Usually attributed to "Author Unknown," this is the full version actually claimed under copyright by a specific individual.
Who has given us freedom of religion.
Who has given us freedom of the press.
Who has given us freedom of speech.
Who has given us freedom to protest.
Who has given us the right to a fair trial.
Who has given us the right to vote.
Who serves beneath the flag,
And whose coffin is draped by the flag,
Who allows the protester to burn the flag.
While this litany may have been intended to remind us of the sacrifice made by those who have not returned alive from our wars, or who have done so maimed in body or spirit—or even the majority who, stationed far from combat, gave years of their lives on call to the nation's service—it does these men and women no real honor to deny our legitimate debt to others in our heritage as well.
For example, while all the freedoms and rights referred to in this piece were established as such after the War for Independence, they did not flow automatically or necessarily from that war, and were in no sense "given" by all those who fought it. Many of that first generation liberated from the British Empire would have been just as happy to appoint or anoint a king, or to establish a ruling religion, or to punish disloyal speech or publication, and so forth.
Undeniably, our freedom from King George III was won by those who fought the war. But the Declaration of Independence was not the Constitution; years of tumult, uncertainty and civil dispute separated them, and it was the establishment of the Constitution and its Bill of Rights—by civilian politicians, writers, publishers, protesters, organizers and lawyers, side by side with war veterans—that gave us the freedoms to worship, speak, publish, protest, to live free of arbitrary search and seizure, to obtain a fair trial and yes, even to burn a flag in our extremes of disenchantment with national policy.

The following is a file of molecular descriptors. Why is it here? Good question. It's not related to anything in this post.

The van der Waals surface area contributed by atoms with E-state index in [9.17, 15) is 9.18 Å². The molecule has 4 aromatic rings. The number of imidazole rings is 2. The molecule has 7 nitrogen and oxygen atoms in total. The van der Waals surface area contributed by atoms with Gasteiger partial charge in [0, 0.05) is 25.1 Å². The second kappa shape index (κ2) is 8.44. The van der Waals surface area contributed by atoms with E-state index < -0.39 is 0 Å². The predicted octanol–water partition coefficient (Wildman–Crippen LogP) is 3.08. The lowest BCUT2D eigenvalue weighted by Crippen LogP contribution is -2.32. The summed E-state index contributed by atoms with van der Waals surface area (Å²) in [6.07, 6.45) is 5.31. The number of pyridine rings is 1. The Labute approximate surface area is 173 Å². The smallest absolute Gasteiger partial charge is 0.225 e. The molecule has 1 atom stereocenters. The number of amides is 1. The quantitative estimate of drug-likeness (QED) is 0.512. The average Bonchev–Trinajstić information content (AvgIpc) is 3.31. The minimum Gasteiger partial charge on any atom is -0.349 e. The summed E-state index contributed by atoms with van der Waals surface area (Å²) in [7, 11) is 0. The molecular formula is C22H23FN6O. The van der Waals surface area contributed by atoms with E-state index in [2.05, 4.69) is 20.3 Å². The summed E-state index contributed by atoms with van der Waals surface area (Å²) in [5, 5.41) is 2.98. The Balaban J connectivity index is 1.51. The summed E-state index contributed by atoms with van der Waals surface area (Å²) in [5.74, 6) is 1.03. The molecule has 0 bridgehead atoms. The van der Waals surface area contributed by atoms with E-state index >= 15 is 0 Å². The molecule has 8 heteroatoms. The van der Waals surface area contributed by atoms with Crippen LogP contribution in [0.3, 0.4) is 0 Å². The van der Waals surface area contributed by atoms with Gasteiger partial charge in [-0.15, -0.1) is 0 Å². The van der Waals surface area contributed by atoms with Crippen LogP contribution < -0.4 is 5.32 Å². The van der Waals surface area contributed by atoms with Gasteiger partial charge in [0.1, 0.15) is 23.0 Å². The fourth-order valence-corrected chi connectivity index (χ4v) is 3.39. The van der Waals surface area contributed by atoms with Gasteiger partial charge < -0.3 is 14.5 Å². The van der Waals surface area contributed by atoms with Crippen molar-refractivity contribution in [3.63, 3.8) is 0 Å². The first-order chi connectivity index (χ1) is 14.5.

Granted, these constitutional rights could have ended up a historical footnote were it not for the military defense of our nation once again in the War of 1812, but again the struggle was not for freedoms to do particular things but survival as a nation (insert words of Star Spangled Banner here). If there ever was a war waged not to win or preserve freedom from an alien power—for ourselves or others—but to confirm our established personal liberties "to do and to be" for all, it was the Civil War. And the beginnings of healing there, not quite perfected almost a century and a half later, came in a passage of true poetic force, only seven words longer than the one above.
what we say here,
but it can never forget
what they did here.
It is for us the living, rather, to be dedicated here
to the unfinished work which they who fought here
have thus far so nobly advanced.
It is rather for us to be here dedicated
to the great task remaining before us
—that from these honored dead we take increased devotion
to that cause for which they gave
the last full measure of devotion
—that we here highly resolve
that these dead
shall not have died in vain
—that this nation, under God, shall have a new birth of freedom
and that government of the people,
by the people,
for the people,
shall not perish from the earth.
Lincoln's genius left us with words not of resentment but of resolve. We don't need to disparage the role played by civilians in spelling out our freedoms in order to honor the role of military veterans in securing the home of their enjoyment. Doing so makes about as much sense as asking "Who gave you life—your mother or your father?"